one yesterday,” said Laurie Gelman, who commutes to Toronto to co-host The Mom Show and has been looking for a nanny for two months. “Well, we have a week or two,” soothed her husband Michael, executive producer of Live with Regis and Kelly and one of four men in the restaurant. That wealthy, educated, moderately famous people like the Gelmans were having difficulty did not surprise Jessica Green, a magazine editor who has been home for the past year with her twins, a nanny, and her own moderately famous husband, writer and editor Bill Buford. “When my boys were newborns I met an amazing woman and hired her, then another mom threw herself at the woman, offering her the moon and begging, and basically hired her right out from under me,” said Green, now searching for part-time help. “New York is insane.”

After the bell signalling the start of the event rang at 2:40, the sociable roar of 21 simultaneous job interviews filled the air. Drew Williams, a former music executive with a Harvard M.B.A. and a movie production company, whipped out a photo and told Joan Roberts, a neatly dressed nanny with a starchy demeanour, “This is my daughter, she’s almost 2, and in five weeks, this”— Williams patted her bump—“will be my son. We live in Brooklyn. Is that a deal breaker for you?” Soon they were talking money and Williams, who’d said earlier she’d like to spend $500 a week, was saying, “$700 sounds reasonable, I want you to be happy—” Ding!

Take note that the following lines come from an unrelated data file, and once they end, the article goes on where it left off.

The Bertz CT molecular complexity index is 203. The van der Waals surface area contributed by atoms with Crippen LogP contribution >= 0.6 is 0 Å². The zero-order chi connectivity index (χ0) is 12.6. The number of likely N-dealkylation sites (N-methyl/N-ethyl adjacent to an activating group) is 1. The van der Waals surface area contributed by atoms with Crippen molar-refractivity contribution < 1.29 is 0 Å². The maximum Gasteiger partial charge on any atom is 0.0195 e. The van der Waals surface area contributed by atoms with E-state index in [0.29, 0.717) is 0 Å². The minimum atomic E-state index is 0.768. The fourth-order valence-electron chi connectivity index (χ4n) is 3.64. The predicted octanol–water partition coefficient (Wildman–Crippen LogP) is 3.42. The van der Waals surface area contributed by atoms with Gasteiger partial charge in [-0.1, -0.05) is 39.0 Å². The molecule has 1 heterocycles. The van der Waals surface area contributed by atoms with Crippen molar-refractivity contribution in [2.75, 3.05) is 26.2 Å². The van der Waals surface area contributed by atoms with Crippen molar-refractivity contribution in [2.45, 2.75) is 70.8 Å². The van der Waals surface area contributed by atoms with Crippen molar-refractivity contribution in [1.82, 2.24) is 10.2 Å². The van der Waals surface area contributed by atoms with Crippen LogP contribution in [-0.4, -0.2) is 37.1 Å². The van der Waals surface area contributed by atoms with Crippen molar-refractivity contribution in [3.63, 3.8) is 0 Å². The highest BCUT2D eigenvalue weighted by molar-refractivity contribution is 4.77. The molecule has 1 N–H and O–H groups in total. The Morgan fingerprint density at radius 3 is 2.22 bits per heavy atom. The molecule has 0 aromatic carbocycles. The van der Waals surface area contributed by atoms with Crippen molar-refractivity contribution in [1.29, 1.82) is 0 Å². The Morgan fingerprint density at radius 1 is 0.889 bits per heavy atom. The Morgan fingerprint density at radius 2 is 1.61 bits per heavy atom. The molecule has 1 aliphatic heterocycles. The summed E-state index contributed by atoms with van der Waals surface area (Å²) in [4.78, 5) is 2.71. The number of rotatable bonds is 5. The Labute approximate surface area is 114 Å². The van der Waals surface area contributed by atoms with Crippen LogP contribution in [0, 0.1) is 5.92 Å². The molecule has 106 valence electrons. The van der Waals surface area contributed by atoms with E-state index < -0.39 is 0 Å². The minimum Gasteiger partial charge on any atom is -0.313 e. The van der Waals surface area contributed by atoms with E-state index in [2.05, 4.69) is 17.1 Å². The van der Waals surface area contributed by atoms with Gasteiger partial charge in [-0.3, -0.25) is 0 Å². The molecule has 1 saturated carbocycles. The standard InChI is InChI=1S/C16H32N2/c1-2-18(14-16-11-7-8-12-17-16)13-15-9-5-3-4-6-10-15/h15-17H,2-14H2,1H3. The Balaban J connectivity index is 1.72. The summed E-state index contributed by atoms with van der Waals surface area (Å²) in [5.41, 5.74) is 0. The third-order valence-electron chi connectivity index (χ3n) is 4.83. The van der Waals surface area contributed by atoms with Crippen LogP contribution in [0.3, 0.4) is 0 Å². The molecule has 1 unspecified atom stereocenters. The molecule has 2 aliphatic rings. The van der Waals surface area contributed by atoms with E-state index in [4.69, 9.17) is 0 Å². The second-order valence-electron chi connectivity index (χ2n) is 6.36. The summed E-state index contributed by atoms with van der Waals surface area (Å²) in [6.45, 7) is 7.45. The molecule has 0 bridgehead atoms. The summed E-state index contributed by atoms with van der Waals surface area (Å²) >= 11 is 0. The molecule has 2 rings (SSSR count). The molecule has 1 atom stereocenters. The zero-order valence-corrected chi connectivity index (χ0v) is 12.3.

The parents beamed. This was more like it! “It would take me months to interview this many candidates, and I don’t even know how I’d find them all,” said Williams. The presence of more nannies than employers created the pleasant illusion of a buyer’s market, but, it soon became clear, the nannies were themselves selective. “I’m not going to speak to that gentleman,” sniffed one, indicating a mild-looking man attending sans spouse. “He might be a pervert.” Another was displeased with the Gelmans: “They didn’t give me that warm welcome I require.” Someone else rejected Williams on the grounds that “I could never work for a black family. I’m black, so I’m allowed to say that.” Ding! At 3:10, Stacey Bronfman, a fashion consultant who married into the Bronfman dynasty a few years back, hired Hiromi Saito, compelled by “her experience. And her smile.” Saito had, in the previous five minutes, learned that Mrs. Bronfman has an infant son, six stepchildren who visit every other weekend,